Her music videos are particularly striking – often shot and filtered through a vintage-looking filter, they have a reminiscent quality that is reflective of Stark’s own nostalgia for decades gone by. Her most recent video to accompany the gravelly tune ‘Fire of Love’ was shot by Chuck Grant, L.A. photographer and sister of Lana Del Rey. “We had no plan. I just called her and was like: I need to be held by a monster, in front of, like, a painted mural.”

“There’s definitely fantasy behind anything that I create; a world that I wish I was a part of.”

This strong visual direction that Stark has seems as important to her as the music she creates. “You know some of my friends that are musicians – they have an idea and then they just want the director to take it and do it. But for me it's really a collaborative piece and I want to be involved with everything.”

Stark’s own creative direction is strong. “It’s like having a really sick dream – that’s so beautiful to have like a really cool dream, but to actually make it a movie or a three minute long video – it's even cooler, you know?” Perhaps this is in-part influenced by her other long-standing career – that of a designer, I suggest. “I don't know – I’ve never thought of it like that.”

Stark's final UK show will be on December 3rd at the Shacklewell Arms in LondonSarika Datta

Stark exudes confidence on and off stage. She describes herself as a “late bloomer” when it comes to self confidence, particularly body confidence. And now? “I’m comfortable naked.” Her voice finds a clarity and gravity. “I think that women's bodies are beautiful. I want to shine. It's not to get attention. It's not for a man. It's because I own my body, I work for my body, I'm in control of my body and it's really a beautiful thing.”

There’s something infectious about Stark’s confidence and her attitude to her body and physical appearance. Hearing a woman talk about growing into herself — growing to like herself – in such a humbling way is inspiring. The feeling manifests within me when I see her on stage, where she’s as fierce and bold and is entirely herself. “I feel more confident than I've ever felt – I never knew that day would come for me.”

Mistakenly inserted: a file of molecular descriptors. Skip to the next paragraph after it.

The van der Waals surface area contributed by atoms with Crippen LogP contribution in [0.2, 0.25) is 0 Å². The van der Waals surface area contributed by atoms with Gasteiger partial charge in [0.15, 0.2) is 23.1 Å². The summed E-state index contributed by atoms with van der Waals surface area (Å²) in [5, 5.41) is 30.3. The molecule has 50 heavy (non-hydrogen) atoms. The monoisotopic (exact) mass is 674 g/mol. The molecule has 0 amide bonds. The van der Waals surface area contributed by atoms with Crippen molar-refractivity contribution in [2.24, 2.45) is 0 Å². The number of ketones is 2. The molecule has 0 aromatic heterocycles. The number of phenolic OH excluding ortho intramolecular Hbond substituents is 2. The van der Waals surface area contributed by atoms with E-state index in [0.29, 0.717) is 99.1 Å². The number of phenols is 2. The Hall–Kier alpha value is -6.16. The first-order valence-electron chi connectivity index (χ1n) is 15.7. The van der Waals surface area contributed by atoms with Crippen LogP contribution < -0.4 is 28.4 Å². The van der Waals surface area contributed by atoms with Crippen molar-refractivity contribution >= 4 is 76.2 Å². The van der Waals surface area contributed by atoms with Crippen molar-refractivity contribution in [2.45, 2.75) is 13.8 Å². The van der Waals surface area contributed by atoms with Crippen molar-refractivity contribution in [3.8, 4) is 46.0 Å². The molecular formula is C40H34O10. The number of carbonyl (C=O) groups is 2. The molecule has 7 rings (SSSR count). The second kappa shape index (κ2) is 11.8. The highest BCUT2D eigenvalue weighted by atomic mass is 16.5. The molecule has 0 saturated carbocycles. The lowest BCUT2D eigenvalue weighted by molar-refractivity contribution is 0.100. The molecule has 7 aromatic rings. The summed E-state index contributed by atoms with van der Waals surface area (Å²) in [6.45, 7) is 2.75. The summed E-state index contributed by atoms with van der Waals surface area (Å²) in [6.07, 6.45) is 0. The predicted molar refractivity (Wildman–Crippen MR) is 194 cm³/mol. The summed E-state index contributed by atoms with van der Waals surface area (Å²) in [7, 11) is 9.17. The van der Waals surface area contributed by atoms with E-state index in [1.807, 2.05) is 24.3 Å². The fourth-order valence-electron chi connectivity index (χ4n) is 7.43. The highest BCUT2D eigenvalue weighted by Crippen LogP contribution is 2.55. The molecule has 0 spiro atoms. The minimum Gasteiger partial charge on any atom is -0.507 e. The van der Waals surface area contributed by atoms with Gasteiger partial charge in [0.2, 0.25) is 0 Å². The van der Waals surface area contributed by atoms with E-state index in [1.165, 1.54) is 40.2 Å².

“I feel more confident than I've ever felt – I never knew that day would come for me.”

Of her clothing in music videos such as Fire of Love stark explains, “The reason I’m in lingerie for the most part is because I feel like clothes do accentuate us, but we don't need much.” Yet Stark recognises “sadly the game is that people have more to say if you have less clothes on.” This seems a prescient comment about the position of female artists in the industry, who seem more open to judgement based upon their appearance than many male counterparts. Not just in the music industry, but outside of it: this image of women playing ‘the game’ is an important one.

Stark in conversation with Vivienne Hopley-JonesSarika Datta

The role of women in the music industry is something we continue to speak on extensively – the ramifications of which extend beyond the music world: “we feed off of the youth,” Stark notes emphatically. “Growing old for women is scary for some reason and I'm sure like it’ll freak me out at some point – my body's already changing.” But Stark has a distinctly positive outlook: “I'm really happy that I’m growing into my skin and I'm looking forward to being a really bad-ass older woman.” Again, there’s something infectious about her boisterous confidence and attitude.


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Another thing that the singer-songwriter describes as “bad-ass” is being busy. Having supported the Vaccines earlier this year in the US before supporting Sunflower Bean for their current UK tour, Stark also balances her music career alongside her work for her parents’ brand Chrome Hearts. “I'm old school and I work for what I want”.

In the context of Cambridge, with the temptation to do everything, Stark’s advice resonates: “Don't do a million things and be bad at all of them.” Stark leaves you with the feeling not that you should do everything, but the belief you can do anything. Beyond that, she brims with life and vitality that exudes into the space surrounding her. “Our souls – I always wanted to be forever young, inside.”

Jesse Jo Stark's final UK show will be on December 3rd at the Shacklewell Arms in London.